On the eve of the 3rd Democratic debate, Ed Rendell (former Pennsylvania Governor, former Philadelphia Mayor & District Attorney, and former DNC Chairman) penned a Washington Post op-ed attacking Senator Elizabeth Warren over campaign contributions and defending former Vice President Joe Biden against her attacks.
Here’s the thing: he is not wrong.
The substantive point of Rendell’s essay, that Warren is skirting her pledge to avoid big-money donors, is accurate. As is Rendell’s explanation of how a massive amount of Wall Street money still flowed to the Obama campaign in 2008 despite a similar pledge. And yes, even the claim that Warren is being hypocritical by attacking Biden for tapping some of the same donors who filled her coffers is legitimate.
The problem is, the defense SHOULD have come from Biden himself, not from a surrogate.
Biden could have added a jab at Warren to his stump speech.
He could have confronted Warren directly in tonight’s debate.
He could have issued a position paper on campaign finance reform and used Warren’s playing fast-and-loose with the rules as an example of loopholes that need closing.
But he did none of those. Instead, he enlisted cheap-shot artist and misogynist Ed Rendell to do the dirty work of attacking Warren.
How many people will actually read the op-ed? For many folks, the Washington Post is behind a paywall, so that limits exposure. But they will see that headline, that Elizabeth Warren is a hypocrite, and it will stick to her throughout the campaign.
Quick, tell me ONE position John Kerry staked-out in 2004?
Can’t, right? But you know he was a flip-flopper, right? But you remember this?
“I actually did vote for the $87 billion before I voted against it.”
This is not the first time Rendell has taken aim at Warren, so it raises the question of what his motivation is and why he seems to fear Warren gaining influence? In 2016, when speculation increased that Hillary Clinton (who had secured the 2016 Democratic nomination at that point) might select Warren to be her running mate, Rendell opined,
“I think Elizabeth Warren is a wonderful, bright, passionate person, but with no experience in foreign affairs and not in any way, shape, or form ready to be commander-in-chief.”
Given Donald Trump’s false claims in 2016 about Hillary Clinton’s failing health, that statement from the former DNC Chairman would have been plastered in every Republican attack ad had Warren been the Vice Presidential nominee. And should she head the ticket in 2020? Trust me, that statement will come back to haunt Democrats every day of the campaign.
Remember back in 2008 when Hillary Clinton campaign co-chair Bill Shaheen suggested some questions reporters might ask of candidate Barack Obama, specifically related to his past drug use?
‘When was the last time? Did you ever give drugs to anyone? Did you sell them to anyone?’ There are so many openings for Republican dirty tricks. It’s hard to overcome.”
The issue became fodder for Fox pundits and ads from outside the campaign, but at last Senator John McCain (the 2008 Republican nominee) had enough character to let the issue die.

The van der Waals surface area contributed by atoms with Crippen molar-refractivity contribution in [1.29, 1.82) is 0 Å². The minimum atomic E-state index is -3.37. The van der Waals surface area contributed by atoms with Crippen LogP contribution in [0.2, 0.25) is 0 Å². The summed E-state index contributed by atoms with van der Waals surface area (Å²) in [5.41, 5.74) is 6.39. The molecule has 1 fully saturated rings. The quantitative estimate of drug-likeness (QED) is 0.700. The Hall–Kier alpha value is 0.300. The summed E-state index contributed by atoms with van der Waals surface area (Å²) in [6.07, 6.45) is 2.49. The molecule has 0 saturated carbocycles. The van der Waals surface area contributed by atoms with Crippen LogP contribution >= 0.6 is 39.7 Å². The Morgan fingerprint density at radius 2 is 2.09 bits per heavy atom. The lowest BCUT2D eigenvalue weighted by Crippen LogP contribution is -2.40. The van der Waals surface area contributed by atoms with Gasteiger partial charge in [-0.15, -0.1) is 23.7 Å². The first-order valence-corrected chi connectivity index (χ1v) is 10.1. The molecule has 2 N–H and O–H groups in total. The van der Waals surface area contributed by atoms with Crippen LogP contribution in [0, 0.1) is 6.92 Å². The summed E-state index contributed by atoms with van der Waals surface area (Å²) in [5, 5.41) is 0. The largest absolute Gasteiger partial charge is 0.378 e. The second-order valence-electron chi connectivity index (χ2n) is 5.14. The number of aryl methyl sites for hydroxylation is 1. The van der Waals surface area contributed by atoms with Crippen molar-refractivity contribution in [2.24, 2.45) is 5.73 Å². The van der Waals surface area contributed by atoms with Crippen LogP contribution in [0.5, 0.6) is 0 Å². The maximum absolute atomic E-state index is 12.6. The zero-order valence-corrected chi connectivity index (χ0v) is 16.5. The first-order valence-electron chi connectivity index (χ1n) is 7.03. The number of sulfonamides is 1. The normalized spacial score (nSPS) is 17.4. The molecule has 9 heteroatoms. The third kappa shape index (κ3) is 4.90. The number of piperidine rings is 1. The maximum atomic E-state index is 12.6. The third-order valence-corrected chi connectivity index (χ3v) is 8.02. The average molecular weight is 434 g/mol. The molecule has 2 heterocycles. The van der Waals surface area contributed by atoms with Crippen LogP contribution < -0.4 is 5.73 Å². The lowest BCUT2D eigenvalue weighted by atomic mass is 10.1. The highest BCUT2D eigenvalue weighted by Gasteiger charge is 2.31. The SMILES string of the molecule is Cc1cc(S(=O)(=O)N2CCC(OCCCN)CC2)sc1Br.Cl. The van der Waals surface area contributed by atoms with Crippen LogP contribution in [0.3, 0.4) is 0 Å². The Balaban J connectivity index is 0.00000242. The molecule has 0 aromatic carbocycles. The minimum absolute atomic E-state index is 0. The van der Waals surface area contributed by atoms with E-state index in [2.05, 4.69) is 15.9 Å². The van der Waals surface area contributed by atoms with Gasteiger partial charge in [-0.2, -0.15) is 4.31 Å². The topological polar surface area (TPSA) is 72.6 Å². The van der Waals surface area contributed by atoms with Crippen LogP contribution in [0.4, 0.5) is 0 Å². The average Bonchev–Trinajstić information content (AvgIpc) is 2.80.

Rendell took a different tack in 2008. He was a Clinton supporter who stated publicly (and often) that the reason Barack Obama was remaining competitive with Hillary Clinton in the primaries was because the media was giving Obama a free pass and pointing out every bit of baggage Clinton carried. Hell, Rendell even praised Fox News for their attacks on Obama.
“I think during this entire primary coverage, starting in Iowa and up to the present, Fox has done the fairest job, has remained the most objective of all the cable networks … You actually have done a very balanced job of reporting the news, and some of the other stations are just caught up with Senator Obama, who is a great guy, but Senator Obama can do no wrong, and Senator Clinton can do no right.”
Ed Rendell hurt Elizabeth Warren with this op-ed.
He also hurt Joe Biden, highlighting Biden’s big money fundraisers and pool of elite donors (in the present tense) as a way of pointing out Warren’s hypocrisy over once the same donors (in her past).
Maybe the biggest benefactor is Senator Bernie Sanders? With his grassroots fundraising, he is largely above the fray on the issue, so he can highlight the differences between his campaign and the others and attack the others for taking so many fat-cat donations. By the way, there is a Sanders-themed video game now that allows players to battle “fat cats” and avoid “mudslingers.” People turned-off to Biden by Rendell’s op-ed will turn to almost equally Warren or Sanders in most cases as second choice, polls show. And people turned-off to Warren by Rendell’s op-ed are more likely to turn to Sanders than Biden.
There is nothing wrong with political insiders like Ed Rendell choosing sides during the primaries. Most do, and most eventually fall in line behind the nominee. But back in June of this year, when dicsussing whether and of the other Democratic primary candidates would attack Biden in the first debate over his close working relationships in the past with segregationist Senators, Rendell warned that,
“Any Democrat who attacks another Democrat in these debates is going to pay a price for it.”
Maybe he should have clarified that his warning only applied to candidates attacking candidates in debates, as he sure seems to think surrogates attacking candidates in op-eds is fine?
Otherwise, someone might call him a hypocrite.